Published: 1992 | Category: Research & reports , Research programme , Performance monitoring , Activity management , Natural hazard risk management , Safety, security and public health , Environmental impacts of land transport , Transport demand management , Integrated land use and transport systems , Sustainable land transport , About the research programme , Economic development | Audience: General
Bitumen emulsions are now being used in almost every application in which hot, cut-back or fluxed bitumen binders are used. A survey of current practice in New Zealand for road maintenance and construction from 1987 to 1991 is recorded. Experience ranges from using bitumen emulsion for maintenance, tack coat, sealing, and slurry applications for State Highways, City streets and Council roads, and in Transit New Zealand regions. Binder performance of bitumen in general is discussed, with particluar reference to the effects of heat, oxidation, cutter and luxing stocks, and emulsification. Acceptance criteria for bitumen emulsions are specified in terms of stability, curing characteristics, and resistance to stripping.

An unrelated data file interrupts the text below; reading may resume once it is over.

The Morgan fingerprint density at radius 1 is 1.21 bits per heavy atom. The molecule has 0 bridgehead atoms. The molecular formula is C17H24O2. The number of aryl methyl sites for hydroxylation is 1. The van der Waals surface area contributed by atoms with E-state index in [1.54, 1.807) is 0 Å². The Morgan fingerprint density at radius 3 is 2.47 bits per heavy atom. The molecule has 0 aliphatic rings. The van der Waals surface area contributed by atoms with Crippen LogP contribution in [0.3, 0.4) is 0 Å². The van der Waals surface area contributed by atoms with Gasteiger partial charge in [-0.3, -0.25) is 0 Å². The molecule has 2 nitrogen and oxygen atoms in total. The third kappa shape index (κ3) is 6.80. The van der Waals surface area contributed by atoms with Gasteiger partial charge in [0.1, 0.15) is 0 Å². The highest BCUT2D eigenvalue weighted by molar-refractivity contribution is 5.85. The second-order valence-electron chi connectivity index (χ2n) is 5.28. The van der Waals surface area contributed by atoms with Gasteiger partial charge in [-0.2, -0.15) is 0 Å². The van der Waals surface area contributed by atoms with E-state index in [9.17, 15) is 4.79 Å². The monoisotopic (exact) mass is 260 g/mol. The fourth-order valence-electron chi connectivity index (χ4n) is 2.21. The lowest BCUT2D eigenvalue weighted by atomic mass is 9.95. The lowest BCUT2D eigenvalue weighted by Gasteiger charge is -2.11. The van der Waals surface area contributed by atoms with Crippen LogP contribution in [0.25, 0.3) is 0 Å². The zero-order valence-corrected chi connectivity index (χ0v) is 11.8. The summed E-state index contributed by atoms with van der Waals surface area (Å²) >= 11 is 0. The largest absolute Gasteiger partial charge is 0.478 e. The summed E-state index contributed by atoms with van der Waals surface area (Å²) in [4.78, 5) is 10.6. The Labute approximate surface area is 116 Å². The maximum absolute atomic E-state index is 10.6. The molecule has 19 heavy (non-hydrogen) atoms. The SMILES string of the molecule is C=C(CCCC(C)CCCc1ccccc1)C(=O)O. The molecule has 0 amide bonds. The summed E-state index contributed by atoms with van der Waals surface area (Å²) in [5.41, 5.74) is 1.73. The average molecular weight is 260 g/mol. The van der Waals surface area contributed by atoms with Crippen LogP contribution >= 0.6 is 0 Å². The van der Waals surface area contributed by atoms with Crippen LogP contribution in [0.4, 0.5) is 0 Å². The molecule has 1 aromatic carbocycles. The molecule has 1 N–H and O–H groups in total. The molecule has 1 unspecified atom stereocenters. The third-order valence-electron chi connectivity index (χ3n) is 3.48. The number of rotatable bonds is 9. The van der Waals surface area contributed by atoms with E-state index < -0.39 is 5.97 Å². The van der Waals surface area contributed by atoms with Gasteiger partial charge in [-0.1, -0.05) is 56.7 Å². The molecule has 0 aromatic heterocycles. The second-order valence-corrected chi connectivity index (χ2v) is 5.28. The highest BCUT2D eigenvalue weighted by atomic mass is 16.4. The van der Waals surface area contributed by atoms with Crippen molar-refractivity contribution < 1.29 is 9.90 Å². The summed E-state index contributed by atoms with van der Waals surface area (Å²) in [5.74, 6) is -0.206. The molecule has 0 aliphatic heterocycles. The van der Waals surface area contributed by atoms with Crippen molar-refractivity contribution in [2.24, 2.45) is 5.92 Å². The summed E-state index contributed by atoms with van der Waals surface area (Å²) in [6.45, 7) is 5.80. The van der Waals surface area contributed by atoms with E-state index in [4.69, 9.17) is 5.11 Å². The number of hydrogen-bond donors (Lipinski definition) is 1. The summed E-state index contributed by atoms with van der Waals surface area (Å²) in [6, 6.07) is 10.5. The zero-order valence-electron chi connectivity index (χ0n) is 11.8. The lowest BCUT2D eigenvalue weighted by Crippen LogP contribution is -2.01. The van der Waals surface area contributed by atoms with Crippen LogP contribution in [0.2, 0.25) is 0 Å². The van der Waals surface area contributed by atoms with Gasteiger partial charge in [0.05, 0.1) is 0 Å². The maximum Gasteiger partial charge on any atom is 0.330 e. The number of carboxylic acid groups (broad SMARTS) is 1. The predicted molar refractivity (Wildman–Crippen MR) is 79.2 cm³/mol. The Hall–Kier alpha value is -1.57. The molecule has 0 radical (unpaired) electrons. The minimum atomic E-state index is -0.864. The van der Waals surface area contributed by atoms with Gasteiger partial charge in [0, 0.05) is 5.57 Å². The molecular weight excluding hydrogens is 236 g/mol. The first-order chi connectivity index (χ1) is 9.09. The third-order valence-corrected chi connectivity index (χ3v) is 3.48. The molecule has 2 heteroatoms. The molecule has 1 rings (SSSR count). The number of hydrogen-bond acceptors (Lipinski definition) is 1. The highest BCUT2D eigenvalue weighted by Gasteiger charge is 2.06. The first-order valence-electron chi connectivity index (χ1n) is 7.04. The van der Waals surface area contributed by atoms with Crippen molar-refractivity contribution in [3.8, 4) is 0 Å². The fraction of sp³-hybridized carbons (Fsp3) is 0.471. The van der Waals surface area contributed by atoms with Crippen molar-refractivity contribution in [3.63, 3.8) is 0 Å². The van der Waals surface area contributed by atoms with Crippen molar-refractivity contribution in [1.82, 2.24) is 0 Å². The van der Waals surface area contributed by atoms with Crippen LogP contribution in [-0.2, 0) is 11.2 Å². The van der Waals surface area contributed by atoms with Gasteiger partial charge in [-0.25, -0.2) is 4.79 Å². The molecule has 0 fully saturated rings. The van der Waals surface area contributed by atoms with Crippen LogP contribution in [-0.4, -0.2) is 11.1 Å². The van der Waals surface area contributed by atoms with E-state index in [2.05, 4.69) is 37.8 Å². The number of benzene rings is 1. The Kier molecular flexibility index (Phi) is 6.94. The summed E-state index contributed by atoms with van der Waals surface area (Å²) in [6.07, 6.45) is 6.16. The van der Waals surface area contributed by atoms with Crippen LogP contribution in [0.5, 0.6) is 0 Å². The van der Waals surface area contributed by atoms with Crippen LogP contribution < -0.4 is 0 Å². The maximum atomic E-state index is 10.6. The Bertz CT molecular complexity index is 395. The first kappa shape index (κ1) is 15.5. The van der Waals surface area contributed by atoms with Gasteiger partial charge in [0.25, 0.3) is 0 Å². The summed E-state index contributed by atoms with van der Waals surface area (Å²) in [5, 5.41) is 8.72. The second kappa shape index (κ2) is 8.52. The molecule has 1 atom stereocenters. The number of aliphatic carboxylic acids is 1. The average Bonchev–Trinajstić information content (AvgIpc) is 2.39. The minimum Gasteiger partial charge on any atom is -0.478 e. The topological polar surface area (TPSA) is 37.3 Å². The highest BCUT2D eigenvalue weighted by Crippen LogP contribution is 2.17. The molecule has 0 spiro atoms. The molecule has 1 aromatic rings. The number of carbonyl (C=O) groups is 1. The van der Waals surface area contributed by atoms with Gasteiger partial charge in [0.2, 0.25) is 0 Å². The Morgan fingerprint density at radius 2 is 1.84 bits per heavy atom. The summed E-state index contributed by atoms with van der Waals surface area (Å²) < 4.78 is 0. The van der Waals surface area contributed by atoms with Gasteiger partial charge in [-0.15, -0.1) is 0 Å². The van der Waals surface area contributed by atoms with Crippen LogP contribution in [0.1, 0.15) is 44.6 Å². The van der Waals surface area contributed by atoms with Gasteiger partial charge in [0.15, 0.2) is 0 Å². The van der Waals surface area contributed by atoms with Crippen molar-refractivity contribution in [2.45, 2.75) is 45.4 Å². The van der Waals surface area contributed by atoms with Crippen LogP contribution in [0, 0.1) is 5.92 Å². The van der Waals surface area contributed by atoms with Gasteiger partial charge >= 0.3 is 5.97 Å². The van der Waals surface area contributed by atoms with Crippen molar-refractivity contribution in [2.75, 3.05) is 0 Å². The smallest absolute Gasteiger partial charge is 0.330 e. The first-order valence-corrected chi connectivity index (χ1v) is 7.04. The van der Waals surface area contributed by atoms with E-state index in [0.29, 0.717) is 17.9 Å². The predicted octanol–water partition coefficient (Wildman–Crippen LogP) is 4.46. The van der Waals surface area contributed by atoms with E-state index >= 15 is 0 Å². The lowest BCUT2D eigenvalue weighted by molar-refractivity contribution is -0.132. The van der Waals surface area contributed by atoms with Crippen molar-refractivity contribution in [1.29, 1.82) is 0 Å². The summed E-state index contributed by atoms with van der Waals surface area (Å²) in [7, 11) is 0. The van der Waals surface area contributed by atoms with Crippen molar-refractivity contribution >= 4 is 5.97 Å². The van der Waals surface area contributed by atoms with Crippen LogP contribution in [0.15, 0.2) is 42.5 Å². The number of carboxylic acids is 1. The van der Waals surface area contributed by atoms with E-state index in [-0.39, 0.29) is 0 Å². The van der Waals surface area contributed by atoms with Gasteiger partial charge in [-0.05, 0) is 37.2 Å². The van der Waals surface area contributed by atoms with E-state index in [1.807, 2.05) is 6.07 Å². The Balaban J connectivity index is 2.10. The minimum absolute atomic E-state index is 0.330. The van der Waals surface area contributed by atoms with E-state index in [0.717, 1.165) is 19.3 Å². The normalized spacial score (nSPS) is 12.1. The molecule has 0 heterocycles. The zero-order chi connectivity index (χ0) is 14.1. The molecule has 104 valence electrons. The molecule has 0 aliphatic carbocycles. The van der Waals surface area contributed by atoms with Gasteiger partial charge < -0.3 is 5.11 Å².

The summary provides volumes of bitumen used annually in New Zealand, applications used for bituminous emulsions, comparison of costs of hot bitumen with those of bitumen emulsions, as well as lists of benefits and limitations of bitumen emulsions. Recommendations for future action include development of a Bitumen Emulsion Sealing Manual in which guidelines for application procedures are established, evaluation of the sand circle method for establishing emulsion applications rates, and development of a test procedure for assessing potential moisture damage. Also included are ways to address the limitations of emulsions and to increase emulsion use in New Zealand.